Oswald the Lucky Rabbit stars in Weary Willies (1929), a name dating to the Victorian age for a hobo. There were Wearie Willies in the newspaper funnies, on the vaudeville stage, & in Edison comedy films among the earliest silent films (see for example Weary Willie Kisses the Bride, 1904).
Weary Willies was an early sound cartoon though the soundtrack for it does not survive. Still under the influence of the silent era, however, nothing that happens required sound anyway.
A very primitive drawing of a train is shown barrelling down the tracks. It stops & out steps a tramp, Oswald the Lucky Rabbit. A "bull" or train cop, played by a bulldog, tries to catch the rabbity weary willie, eventually shooting him in the butt.
Oswald meets Peg Leg Pete the bear at a hobo camp. Pete's often a villain, but they welcome one another as pals. Pete shares his coffee, & Oswald shares his one egg. Oswald gets angry trying to stop Pete from "flipping" the egg in a pan, afraid it's going to fall in the fire. Instead, a squirrel on a limb above their heads grabs it.
Pete smells a roast turkey on a window sill cooling. He lays a plan which Oswald doesn't want to participate in, until Pete threatens him. The plan is for Oswald to steal the turkey & bring it to Pete.
In a bit of macabre humor, a guard dog rips off Oswald's skin leaving him in his longjohns. Oswald paces half naked, wondering what to do, when he realizes his own shadow would make a nice new skin.
With the aid of another pair of longjohns which comes to life on the clothesline, Oswald finally gets the turkey, but the buldog bull from the trainyard is quickly after him. He flees to the hobo camp & leaves the turkey in Pete's hands.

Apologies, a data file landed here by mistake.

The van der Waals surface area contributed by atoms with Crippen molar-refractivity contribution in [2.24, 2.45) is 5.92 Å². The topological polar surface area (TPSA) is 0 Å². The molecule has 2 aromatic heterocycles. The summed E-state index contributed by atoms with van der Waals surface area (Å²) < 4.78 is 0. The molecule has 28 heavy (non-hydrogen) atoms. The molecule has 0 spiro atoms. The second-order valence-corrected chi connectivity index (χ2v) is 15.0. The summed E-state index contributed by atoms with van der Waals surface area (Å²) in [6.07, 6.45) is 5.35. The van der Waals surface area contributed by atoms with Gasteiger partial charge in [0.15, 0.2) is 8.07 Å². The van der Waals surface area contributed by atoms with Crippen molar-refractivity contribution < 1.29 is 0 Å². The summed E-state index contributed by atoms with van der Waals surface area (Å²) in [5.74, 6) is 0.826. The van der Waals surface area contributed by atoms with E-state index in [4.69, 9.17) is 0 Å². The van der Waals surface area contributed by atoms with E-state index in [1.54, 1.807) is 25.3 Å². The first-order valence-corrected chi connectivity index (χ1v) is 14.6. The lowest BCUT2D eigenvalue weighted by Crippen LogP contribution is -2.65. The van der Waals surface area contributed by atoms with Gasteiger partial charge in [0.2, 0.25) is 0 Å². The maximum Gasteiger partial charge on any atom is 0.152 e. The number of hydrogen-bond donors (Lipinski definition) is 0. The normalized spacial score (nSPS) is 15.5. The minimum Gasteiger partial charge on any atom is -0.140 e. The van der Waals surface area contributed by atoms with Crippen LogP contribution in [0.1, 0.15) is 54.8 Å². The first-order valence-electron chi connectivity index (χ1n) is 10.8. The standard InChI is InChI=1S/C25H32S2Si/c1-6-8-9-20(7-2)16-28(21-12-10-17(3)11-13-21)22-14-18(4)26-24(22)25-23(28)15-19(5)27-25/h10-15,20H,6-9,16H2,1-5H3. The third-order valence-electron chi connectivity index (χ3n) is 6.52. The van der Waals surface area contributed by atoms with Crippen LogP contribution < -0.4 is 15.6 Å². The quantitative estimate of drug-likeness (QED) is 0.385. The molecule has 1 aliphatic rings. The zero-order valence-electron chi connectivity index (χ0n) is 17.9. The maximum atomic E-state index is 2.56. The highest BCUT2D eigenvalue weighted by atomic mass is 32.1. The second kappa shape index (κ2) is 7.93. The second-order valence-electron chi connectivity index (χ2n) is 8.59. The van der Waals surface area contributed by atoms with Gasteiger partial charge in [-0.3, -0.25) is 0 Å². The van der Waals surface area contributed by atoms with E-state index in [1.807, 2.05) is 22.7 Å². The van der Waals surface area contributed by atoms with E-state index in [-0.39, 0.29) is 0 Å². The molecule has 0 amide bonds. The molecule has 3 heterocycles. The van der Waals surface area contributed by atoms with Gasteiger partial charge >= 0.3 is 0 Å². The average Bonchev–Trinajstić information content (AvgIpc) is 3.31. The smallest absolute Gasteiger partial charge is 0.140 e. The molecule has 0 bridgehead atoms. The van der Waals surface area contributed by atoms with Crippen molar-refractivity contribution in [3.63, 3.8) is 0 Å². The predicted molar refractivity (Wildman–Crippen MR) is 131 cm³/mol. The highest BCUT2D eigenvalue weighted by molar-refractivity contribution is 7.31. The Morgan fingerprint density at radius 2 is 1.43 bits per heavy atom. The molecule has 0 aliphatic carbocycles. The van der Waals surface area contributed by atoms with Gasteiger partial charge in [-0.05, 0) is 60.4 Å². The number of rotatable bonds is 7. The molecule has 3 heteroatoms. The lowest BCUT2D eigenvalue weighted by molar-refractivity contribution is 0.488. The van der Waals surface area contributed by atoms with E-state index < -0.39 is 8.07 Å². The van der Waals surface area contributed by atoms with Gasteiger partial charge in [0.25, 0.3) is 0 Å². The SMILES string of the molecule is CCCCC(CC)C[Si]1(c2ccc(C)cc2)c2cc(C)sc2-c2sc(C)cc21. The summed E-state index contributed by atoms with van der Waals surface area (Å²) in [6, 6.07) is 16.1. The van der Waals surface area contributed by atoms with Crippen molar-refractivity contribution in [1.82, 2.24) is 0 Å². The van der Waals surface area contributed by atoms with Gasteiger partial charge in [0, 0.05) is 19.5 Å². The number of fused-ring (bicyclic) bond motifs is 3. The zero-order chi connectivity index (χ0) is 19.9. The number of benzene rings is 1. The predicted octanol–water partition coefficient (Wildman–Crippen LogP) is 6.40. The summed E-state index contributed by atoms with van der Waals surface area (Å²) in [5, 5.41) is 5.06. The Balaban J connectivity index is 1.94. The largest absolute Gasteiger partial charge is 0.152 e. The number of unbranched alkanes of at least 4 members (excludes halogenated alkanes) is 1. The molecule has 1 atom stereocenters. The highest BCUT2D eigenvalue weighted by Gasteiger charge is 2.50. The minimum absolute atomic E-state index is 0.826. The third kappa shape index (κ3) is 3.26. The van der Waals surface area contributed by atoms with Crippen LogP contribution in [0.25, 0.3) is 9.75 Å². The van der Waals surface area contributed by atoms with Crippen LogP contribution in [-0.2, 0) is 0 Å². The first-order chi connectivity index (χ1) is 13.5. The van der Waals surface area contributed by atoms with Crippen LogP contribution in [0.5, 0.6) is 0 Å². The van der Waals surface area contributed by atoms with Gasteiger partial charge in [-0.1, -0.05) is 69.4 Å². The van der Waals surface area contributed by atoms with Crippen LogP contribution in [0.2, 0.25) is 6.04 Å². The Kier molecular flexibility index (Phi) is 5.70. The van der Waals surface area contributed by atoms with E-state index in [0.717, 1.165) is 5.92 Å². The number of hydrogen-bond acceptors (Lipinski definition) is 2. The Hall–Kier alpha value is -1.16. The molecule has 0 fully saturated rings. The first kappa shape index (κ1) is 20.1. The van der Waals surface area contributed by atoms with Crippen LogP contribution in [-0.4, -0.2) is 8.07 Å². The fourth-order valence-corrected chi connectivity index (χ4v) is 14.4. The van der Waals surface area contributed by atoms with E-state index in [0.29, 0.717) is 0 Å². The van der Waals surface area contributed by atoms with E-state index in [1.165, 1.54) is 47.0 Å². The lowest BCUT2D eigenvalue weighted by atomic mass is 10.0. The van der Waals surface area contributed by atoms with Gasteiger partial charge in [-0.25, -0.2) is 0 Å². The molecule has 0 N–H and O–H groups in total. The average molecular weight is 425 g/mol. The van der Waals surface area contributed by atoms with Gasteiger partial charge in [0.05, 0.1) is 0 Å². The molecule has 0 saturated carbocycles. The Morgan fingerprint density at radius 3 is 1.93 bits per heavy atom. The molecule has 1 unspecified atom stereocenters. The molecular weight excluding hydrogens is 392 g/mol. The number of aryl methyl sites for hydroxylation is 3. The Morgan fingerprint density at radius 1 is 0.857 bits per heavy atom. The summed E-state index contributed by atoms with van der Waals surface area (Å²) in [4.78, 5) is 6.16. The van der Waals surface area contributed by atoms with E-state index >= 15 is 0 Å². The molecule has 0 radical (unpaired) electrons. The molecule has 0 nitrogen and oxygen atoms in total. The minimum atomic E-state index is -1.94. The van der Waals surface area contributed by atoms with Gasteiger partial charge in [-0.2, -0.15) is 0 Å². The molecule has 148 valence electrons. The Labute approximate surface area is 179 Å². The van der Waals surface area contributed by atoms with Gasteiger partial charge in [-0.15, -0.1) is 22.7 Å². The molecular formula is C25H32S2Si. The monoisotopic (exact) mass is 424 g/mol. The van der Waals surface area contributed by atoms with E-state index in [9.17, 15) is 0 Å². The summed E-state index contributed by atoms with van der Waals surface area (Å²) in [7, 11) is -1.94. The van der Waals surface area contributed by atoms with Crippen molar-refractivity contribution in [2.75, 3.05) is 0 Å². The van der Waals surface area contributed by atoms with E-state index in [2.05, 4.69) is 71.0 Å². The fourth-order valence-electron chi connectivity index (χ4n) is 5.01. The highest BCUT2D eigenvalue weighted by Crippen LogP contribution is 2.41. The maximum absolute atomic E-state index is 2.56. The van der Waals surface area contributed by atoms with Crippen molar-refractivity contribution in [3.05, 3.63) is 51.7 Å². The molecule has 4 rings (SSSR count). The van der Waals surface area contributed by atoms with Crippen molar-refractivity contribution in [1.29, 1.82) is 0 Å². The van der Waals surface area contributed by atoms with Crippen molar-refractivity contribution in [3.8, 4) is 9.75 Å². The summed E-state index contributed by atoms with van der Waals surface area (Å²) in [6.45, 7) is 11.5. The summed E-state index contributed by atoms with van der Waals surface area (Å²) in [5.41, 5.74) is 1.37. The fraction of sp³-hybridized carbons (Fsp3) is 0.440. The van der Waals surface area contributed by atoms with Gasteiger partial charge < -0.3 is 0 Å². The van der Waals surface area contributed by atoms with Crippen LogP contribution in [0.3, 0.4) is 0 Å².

Soon both weary willies are fleeing down the road, neither having had a thing to eat. Oswald & Pete are also hobo companions in Hungry Hoboes (1928).
M any of the early series-cartoons characters got round to visiting Alaska at one time or another, & Oswald the Lucky Rabbit has just such adventures in Alaska (1930).
He's a sourdough riding on a donkey, with a pack of miner's gear. Oswald says, "There's gold in them thar hills!" & a mountain peak smiles with gold fillings in his teeth, replying, "You said a mouth full!"
Oswald has an old man sort of voice, the same voice that sings Oswald's theme song behind the opening credits, & a couple more verses in the cartoon itself. This is not his usual voice.
Several sight gags with the donkey bring Oswald to a frontier town & into a saloon crowded with animal-people & a number of musicians such as a goat banjoist, dog pianist, & Oswald gets a harmonica.
Everyone dances, & a sad-looking dog sings "A Boy's Best Friend is His Mother," but with funnier words, accompanied by a huge dog with a tiny fiddle.
The saloon is just packed with great characters. A fly hums with its wings the tune to "Shoo-fly Don't Bother Me" which Oswald sings. The shoofly harasses a sleepy pig & gets squished. Three beer bottles tapdance along a shelf.
Oswald joins a peg-leg bear (doubtless the often villainous Pete but he's not villainous here) & together they sing "Pop Goes the Weasel." Oh, it's such a fun saloon, with many other whimsical charactesr & gags.